• Articulate Storyline This tool was created to be user-friendly and allows publishing to iPad and HTML5, but it currently lacks support for Android, which is a big concern considering the popularity of the Android platform. One big plus is the ability to download the training for offline viewing. As we all know, we often take our mobile devices to places that are “off the grid,” so training that can be completed offline is beneficial.
  • dominKnow Claro This cloud-based development tool has been getting a lot of positive reviews for its easy-to-use authoring interface and availability of ready-made templates. Output to HTML5 is supported. There is built-in connectivity to web sources like YouTube and Vimeo as well as support for SCORM and the Tin Can API.
  • EpicLearning’s GoMo We like this authoring tool for its ability to optimize content for a variety of smartphones and tablets, including Apple, Android, and BlackBerry.  The interface is intuitive and non-technical, so learning interaction development is fast and easy. It supports both SCORM and Tin Can API.
  • Lectora Templates that are the perfect size for small smartphone screens and quiz-building flexibility are some of the features we like about Lectora. The latest version, Lectora 11, provides support for HTML5, SCORM, AICC, and Tin Can.

Tools to keep interactivity high

When developing your m-learning strategy, don’t forget to include tools to deliver chunks of information that aren’t necessarily built into an application. In your quest to pull learners in and engage them in the learning process, you may want to integrate the following:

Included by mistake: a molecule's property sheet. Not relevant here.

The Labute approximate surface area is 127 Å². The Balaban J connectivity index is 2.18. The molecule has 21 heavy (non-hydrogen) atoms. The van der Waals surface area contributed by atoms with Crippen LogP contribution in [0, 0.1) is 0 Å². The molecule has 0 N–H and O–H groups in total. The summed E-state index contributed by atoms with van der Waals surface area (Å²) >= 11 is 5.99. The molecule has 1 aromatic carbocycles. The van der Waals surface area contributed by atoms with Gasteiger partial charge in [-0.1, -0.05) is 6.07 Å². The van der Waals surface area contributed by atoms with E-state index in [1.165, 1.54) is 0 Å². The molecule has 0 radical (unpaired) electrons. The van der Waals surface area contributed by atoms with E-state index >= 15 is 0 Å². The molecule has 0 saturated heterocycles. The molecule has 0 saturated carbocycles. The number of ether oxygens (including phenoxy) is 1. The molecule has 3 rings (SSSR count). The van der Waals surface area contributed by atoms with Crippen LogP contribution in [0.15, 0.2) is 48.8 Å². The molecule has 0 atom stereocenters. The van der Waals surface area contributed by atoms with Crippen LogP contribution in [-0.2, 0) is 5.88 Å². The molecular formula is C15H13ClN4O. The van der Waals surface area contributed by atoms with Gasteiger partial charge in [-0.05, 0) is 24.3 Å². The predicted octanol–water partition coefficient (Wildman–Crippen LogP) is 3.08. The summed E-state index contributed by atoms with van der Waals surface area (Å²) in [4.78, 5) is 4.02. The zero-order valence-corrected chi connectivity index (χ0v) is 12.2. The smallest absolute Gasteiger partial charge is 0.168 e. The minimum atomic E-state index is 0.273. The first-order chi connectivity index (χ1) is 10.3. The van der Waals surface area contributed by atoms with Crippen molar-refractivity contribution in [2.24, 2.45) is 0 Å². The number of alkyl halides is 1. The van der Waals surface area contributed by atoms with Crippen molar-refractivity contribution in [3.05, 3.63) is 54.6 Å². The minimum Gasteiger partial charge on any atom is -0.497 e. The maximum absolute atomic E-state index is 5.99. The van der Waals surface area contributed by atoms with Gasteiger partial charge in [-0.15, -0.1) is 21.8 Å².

• QR codes A quick scan of a QR code can take the learner to a special website or additional explanation.
  • Twitter Create a hashtag for your learners to follow so they can share their own learning insights.
  • YouTube videos Short and well-scripted videos can be exactly what you need to convey your learning points.
  • Flipboard The recently added ability to create your own magazines means that your mobile learning can incorporate a centralized repository for timely information about your industry. Have your learners subscribe and curate a collection of the latest cutting-edge articles for delivery to their mobile devices.
  • Polling On-the-fly polling apps like polleverywhere.com can foster learner engagement and gain valuable feedback from learners on what’s working, what doesn’t, and where they are getting “stuck.”

Your mobile learning strategy should be one that relies on components that will grow with the rapidly expanding mobile device marketplace. An m-learning strategy that considers the constraints of mobile devices while putting the needs of the learners first will ensure that your training resources are managed wisely.

 

For help with your m-learning, contact us today.

Kathleen Broka is an instructional designer at ProEdit, Inc., specializing in creating stimulating, interactive experiences to impart essential information and assist learners in integrating it into their workflows and daily lives. She has created instructional design projects for a variety of industries, including information security, manufacturing, occupational safety, project management, and marketing. Kathleen has a B.A. in Computer Information Services, and has worked as a teacher, information specialist, and software engineer. She is fluent in the rapidly changing and complex landscape of E-learning, M-learning, and social networking tools for instructional design. She lives in Atlanta, Georgia with her husband and two daughters.